Euryanthe Euryanthe Schumann
Piano Concerto in A minor Mussorgsky orch. Ravel
Pictures at an Exhibition
Radu Lupu (piano)
Gustav Mahler Jugendorchester
Barbican Great Performers
Wednesday, April 11, 2001 Barbican Hall, London
Reviewed by Colin Anderson
Founded in 1986 by Claudio Abbado, who remains as music director, the GMJO, despite its Austro-German basis, is "open to all musicians under the age of 26 from every country in Europe". This London stop on its seven-concert tour with Mariss Jansons (Pictures common to each, Brahms 4 preceding it five times) was only one of two featuring Radu Lupus Schumann concerto.
This was the highlight of a concert that was a glorious showcase for some outstanding young musicians. Particularly striking is the GMJOs richness and depth of string sound not just because of seventy players, but due to the significant number of musicians from eastern Europe, who bring a burnished, Slavic intensity.
Jansons led a spirited account of Webers overture, sonorous when required, keenly detailed throughout and ethereal in the ghost music; Jansons not as indulgent as he can be with dynamic tinkering and over-emphasis. I was less taken with Pictures. The orchestra was superb, but Jansonss way with the music itself was rather relentless - mezzo-forte or louder; more light and shade, some really quite playing was needed to countenance Jansonss over-lit rendition. A fabulous showcase for the orchestra though and one the musicians relished. A shame though that Jansons added some percussion to several of the movements. Its use was gratuitous and at-odds with Ravels considered scoring.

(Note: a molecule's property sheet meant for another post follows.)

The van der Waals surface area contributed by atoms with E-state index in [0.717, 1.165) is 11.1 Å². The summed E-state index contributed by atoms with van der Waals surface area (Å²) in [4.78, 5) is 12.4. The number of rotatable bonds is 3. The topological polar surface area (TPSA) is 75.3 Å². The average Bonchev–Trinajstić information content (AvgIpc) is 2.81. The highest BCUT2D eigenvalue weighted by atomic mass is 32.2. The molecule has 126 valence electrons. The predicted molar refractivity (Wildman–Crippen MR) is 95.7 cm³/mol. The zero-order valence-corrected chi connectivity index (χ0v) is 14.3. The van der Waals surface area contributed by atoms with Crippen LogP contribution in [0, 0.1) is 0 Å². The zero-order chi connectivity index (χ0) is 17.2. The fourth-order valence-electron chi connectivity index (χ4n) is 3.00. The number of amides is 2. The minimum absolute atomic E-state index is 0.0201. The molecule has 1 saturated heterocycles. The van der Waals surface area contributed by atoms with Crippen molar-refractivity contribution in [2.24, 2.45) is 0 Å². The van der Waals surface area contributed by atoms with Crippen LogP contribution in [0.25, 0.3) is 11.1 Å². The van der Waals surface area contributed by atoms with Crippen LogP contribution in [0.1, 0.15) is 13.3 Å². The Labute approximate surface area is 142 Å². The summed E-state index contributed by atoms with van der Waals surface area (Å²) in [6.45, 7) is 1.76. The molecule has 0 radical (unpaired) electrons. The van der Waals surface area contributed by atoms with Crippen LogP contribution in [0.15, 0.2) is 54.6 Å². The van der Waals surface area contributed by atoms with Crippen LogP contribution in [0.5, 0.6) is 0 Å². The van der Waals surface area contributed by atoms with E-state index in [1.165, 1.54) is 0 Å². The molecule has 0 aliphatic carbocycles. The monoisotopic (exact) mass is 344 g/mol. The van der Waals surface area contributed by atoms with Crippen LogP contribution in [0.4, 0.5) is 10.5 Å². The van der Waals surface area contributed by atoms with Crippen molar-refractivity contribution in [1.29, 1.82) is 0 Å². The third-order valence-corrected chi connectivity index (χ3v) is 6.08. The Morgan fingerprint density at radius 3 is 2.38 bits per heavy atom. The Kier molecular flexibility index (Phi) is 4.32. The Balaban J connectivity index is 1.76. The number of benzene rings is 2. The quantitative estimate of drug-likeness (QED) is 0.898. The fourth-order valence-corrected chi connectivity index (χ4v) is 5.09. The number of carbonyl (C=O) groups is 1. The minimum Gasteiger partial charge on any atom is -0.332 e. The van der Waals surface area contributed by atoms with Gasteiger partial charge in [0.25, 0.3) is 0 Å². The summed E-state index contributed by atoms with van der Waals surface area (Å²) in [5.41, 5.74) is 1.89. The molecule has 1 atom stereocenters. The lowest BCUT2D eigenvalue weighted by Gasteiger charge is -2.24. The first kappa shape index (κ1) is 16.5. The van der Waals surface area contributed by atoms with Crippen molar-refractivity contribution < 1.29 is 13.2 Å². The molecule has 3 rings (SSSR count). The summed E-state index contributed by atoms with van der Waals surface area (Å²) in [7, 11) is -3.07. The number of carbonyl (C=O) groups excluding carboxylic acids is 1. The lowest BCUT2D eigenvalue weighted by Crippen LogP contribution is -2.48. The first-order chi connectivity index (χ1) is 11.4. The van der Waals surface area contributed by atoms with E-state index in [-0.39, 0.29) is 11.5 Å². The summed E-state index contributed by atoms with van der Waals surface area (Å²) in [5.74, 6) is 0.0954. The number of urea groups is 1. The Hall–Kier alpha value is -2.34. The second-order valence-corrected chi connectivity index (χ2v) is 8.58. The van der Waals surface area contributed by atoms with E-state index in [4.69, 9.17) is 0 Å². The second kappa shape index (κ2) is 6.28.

That the orchestra and Jansons had formed a close and admiring rapport was obvious. They did his bidding with total commitment and considerable expertise but, for encores, Sibeliuss Valse Triste was mannered and sugary, and Death of Tybalt (from Prokofievs Romeo and Juliet) proved resistible despite (or because of) the theatrics on offer.
Schumann found Lupu at his most poetic, sensitive and refined. Jansons matched him. Indeed, it was a question of who could play the quietest, who could be the most delicate. This was chamber music. Rarely has so much been heard of Schumanns orchestra Lupu barely brushing the keys at times to accommodate an always lightly poised orchestra; dialogue between piano and wind openly shared.
Lupus improvisatory approach made for one of the freshest and most discriminating performances I can recall; one that has spoilt Schumanns concerto for other soloists I cant immediately think of another pianist who can play with such inwardness and subtlety, but with no loss (when required) of virility or romantic bloom, than Lupu did at this concert. I doff my hat to Jansons and the orchestra for matching him all the way in this gentle, reflective, variegated, deeply expressive and utterly compelling performance.